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Can Google really be considered an LGBTQ-friendly firm if its trans employees can’t even avail themselves of their hard-won rights in a court of law? HRC’s Corporate Equality Index is supposed to help LGBTQ people figure out where they can work with dignity. To achieve that mission, future iterations should consider whether companies used forced arbitration to sweep discrimination under the rug.

Forced arbitration may be legal. But the Human Rights Campaign demands that companies do more than merely comply with the law by dinging companies that lack diversity councils or give philanthropic dollars to discriminatory organizations. LGBTQ advocates should know as well as anyone that justice may require more than the law does. Just years ago, few courts would recognize our federal right to be free from discrimination at work, and it may not be long before the Supreme Court reads us out of the Civil Rights Act again.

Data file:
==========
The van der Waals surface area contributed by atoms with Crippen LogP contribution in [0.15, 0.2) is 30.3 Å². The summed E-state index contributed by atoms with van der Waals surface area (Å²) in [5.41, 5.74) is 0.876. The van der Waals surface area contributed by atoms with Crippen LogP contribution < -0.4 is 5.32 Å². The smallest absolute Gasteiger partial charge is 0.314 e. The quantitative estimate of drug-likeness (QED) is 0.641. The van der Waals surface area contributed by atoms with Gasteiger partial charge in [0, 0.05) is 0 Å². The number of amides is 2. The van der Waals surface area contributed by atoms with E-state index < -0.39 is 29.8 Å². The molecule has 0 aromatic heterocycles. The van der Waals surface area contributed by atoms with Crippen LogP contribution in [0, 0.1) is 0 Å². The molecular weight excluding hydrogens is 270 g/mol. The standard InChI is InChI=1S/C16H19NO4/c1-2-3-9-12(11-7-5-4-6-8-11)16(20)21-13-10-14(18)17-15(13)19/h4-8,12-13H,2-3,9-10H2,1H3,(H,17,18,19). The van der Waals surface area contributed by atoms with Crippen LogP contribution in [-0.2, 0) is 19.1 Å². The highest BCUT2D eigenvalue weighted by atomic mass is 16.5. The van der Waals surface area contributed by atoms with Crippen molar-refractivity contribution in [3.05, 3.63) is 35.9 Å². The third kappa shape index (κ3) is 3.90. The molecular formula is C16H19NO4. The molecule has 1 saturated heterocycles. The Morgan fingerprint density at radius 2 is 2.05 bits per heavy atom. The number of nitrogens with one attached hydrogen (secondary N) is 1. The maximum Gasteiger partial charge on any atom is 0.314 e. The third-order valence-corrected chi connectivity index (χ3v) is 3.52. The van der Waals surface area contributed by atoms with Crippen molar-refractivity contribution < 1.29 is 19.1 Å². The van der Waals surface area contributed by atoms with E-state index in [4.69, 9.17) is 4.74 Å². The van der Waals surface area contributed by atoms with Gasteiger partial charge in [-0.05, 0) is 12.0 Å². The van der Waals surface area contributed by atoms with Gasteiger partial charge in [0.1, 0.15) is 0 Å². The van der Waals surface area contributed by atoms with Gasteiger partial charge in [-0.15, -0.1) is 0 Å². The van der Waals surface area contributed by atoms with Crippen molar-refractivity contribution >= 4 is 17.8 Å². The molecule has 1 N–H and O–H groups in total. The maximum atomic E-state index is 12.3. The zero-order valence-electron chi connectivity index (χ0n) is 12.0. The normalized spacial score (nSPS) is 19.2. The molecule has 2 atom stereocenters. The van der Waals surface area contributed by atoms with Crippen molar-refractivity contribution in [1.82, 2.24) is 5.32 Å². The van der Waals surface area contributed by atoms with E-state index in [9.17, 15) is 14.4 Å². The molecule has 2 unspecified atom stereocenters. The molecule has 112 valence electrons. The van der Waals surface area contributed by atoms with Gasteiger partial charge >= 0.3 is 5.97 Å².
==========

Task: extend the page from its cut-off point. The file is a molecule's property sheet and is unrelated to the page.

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LGBTQ workers need and deserve a federal LGBTQ nondiscrimination law and sweeping changes to the Federal Arbitration Act so that huge corporations can’t bully the little guy into signing away his rights. But we can’t simply wait for a White House less hostile to our rights. That’s why HRC’s Corporate Equality Index must stop giving top marks to companies using forced arbitration. LGBTQ-friendly policies on the books mean little if employees can’t meaningfully enforce their rights. Moving forward, employers who claim to be LGBTQ-friendly must drop their arbitration policies. And if they do not, it’s essential that HRC use its power to hold them to account.